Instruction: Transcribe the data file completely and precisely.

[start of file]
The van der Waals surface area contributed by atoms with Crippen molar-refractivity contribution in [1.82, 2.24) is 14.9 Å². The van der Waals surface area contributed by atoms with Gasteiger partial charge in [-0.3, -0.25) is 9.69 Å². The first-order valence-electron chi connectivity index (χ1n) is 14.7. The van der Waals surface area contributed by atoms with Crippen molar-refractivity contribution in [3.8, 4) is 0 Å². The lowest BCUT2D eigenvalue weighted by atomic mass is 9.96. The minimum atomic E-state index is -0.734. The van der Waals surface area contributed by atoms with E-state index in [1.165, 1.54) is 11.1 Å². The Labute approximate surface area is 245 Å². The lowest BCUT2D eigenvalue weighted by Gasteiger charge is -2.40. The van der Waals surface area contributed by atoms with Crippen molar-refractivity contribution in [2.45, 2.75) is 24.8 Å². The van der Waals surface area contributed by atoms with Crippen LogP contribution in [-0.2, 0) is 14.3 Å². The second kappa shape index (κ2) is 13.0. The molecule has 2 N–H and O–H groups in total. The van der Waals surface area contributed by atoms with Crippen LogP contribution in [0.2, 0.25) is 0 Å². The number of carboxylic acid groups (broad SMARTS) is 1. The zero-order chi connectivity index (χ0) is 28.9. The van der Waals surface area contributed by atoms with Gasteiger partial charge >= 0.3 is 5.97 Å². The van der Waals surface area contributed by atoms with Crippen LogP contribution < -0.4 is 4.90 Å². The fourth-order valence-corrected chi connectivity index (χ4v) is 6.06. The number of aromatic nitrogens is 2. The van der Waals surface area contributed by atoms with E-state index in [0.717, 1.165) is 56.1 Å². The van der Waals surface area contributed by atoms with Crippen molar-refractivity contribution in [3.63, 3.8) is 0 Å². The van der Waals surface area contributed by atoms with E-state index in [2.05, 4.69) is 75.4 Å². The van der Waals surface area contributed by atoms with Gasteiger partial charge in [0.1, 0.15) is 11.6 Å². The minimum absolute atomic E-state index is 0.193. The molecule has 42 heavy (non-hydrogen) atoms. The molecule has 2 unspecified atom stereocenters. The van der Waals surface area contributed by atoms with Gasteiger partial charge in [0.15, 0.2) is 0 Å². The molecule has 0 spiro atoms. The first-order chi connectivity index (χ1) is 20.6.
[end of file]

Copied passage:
The van der Waals surface area contributed by atoms with Crippen molar-refractivity contribution in [1.82, 2.24) is 14.9 Å². The van der Waals surface area contributed by atoms with Gasteiger partial charge in [-0.3, -0.25) is 9.69 Å². The first-order valence-electron chi connectivity index (χ1n) is 14.7. The van der Waals surface area contributed by atoms with Crippen molar-refractivity contribution in [3.8, 4) is 0 Å². The lowest BCUT2D eigenvalue weighted by atomic mass is 9.96. The minimum atomic E-state index is -0.734. The van der Waals surface area contributed by atoms with E-state index in [1.165, 1.54) is 11.1 Å². The Labute approximate surface area is 245 Å². The lowest BCUT2D eigenvalue weighted by Gasteiger charge is -2.40. The van der Waals surface area contributed by atoms with Crippen molar-refractivity contribution in [2.45, 2.75) is 24.8 Å². The van der Waals surface area contributed by atoms with Crippen LogP contribution in [-0.2, 0) is 14.3 Å². The second kappa shape index (κ2) is 13.0. The molecule has 2 N–H and O–H groups in total. The van der Waals surface area contributed by atoms with Crippen LogP contribution in [0.2, 0.25) is 0 Å². The number of carboxylic acid groups (broad SMARTS) is 1. The zero-order chi connectivity index (χ0) is 28.9. The van der Waals surface area contributed by atoms with Gasteiger partial charge >= 0.3 is 5.97 Å². The van der Waals surface area contributed by atoms with Crippen LogP contribution < -0.4 is 4.90 Å². The fourth-order valence-corrected chi connectivity index (χ4v) is 6.06. The number of aromatic nitrogens is 2. The van der Waals surface area contributed by atoms with E-state index in [0.717, 1.165) is 56.1 Å². The van der Waals surface area contributed by atoms with Crippen molar-refractivity contribution in [3.63, 3.8) is 0 Å². The van der Waals surface area contributed by atoms with E-state index in [2.05, 4.69) is 75.4 Å². The van der Waals surface area contributed by atoms with Gasteiger partial charge in [0.1, 0.15) is 11.6 Å². The minimum absolute atomic E-state index is 0.193. The molecule has 42 heavy (non-hydrogen) atoms. The molecule has 2 unspecified atom stereocenters. The van der Waals surface area contributed by atoms with Gasteiger partial charge in [0.15, 0.2) is 0 Å². The molecule has 0 spiro atoms. The first-order chi connectivity index (χ1) is 20.6.